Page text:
June 14, 2010 at 3:01 pm |
    • curious in mo

      Our Sunday School class is actually starting a study of "The Lost Books of the Bible". We don't use a curriculum, we just get together and discuss the topic that interest us.
      If you don't mind, could you please tell me the specific "lost books" you are talking about? There are so many of them that we have had a difficult time even figuring out where to start. We finally decided to start with the ones that are mentioned in the Bible, but not included in the Bible.
      I would be interested in reading the ones you are talking about.

      June 15, 2010 at 12:21 am |
  5. a reader dec

    Unbeliever Girl People accuse Christianity of being full of hate and causing wars and persecution but look at history. Most of the basis for hospitals, orphanages and work with the poor come from the idea that all persons are created by God and are the children of God. Women were treated better by Christianity than by the other religions of that day. Unfortunately there have been persons who have abused the name Christian and failed to live up to the command to love God and to love others as they love themselves. But that is not the fault of Christianity, rather it is human sinfulness coming through. The desire for power or greed or fame has twisted many a person.

    June 14, 2010 at 12:06 pm |
  6. Houris

    There is an Old story that explains religion, and it goes something like this,...5 Blind men were lead into a room with an elephant, One blind man at the rear of the Elephant claimed it was like a snake, holding the elephants tail. Another, feeling the Elephants ear said NO! it's more like the wing of a Bat. Another claimed they were both wrong and it was more like a tree, reaching around the elephants leg. Yet another claimed it was more like a Wall, feeling the elephants side,..and so on.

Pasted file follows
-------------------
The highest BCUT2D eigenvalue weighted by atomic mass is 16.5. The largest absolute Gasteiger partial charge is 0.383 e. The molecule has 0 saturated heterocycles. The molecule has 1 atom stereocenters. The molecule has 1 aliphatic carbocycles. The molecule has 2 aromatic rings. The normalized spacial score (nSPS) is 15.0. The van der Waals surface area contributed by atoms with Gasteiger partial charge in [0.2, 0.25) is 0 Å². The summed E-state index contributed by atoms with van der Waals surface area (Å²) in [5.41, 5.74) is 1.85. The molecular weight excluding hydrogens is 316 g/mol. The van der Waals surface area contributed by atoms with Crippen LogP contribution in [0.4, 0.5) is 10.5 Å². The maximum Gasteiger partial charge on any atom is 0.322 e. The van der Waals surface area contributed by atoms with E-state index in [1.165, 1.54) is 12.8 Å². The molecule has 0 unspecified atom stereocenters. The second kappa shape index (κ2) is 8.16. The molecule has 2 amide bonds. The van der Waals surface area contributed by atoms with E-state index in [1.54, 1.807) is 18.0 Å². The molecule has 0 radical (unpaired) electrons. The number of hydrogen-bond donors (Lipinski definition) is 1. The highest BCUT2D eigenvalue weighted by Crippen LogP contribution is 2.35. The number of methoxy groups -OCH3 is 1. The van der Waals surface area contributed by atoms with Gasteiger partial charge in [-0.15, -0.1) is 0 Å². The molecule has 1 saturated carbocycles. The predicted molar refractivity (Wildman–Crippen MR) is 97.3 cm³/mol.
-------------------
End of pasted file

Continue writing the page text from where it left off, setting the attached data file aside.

the true point of the story is that they were all right within thier own understanding of the elephant, only they spent thier time arguing over who was right, when if they would spent thier time comparing notes and showing consideration they ALL would have true understanding of God,..err,..the elephant.

    One God
    One people
    One Law
    Do No Harm

    Be well,

    June 14, 2010 at 10:24 am |
  7. Scrumpwell

    Makes as much sense as any other religion, which is to say not much.

    June 14, 2010 at 7:30 am |
  8. Robert

    Just another rewrite of a dead (Egyptian) religion. Can't accept an existing religion, so you make up your own and include everyone else's religious doctrines so you'll have some measure of acceptance.

    June 13, 2010 at 9:35 pm |
    • YepUhuh

      christianity is based on the Ancient Egyptian religion....btw its not dead. it will always be alive as long as the sun continues to rise in the east and set in the west....christianity is sun worship....horus is the original jesus and horus is the sun..thats why the pope changed the holy day to SUNDAY. a good example of the matrix

      June 14, 2010 at 3:04 pm |
    • YepUhuh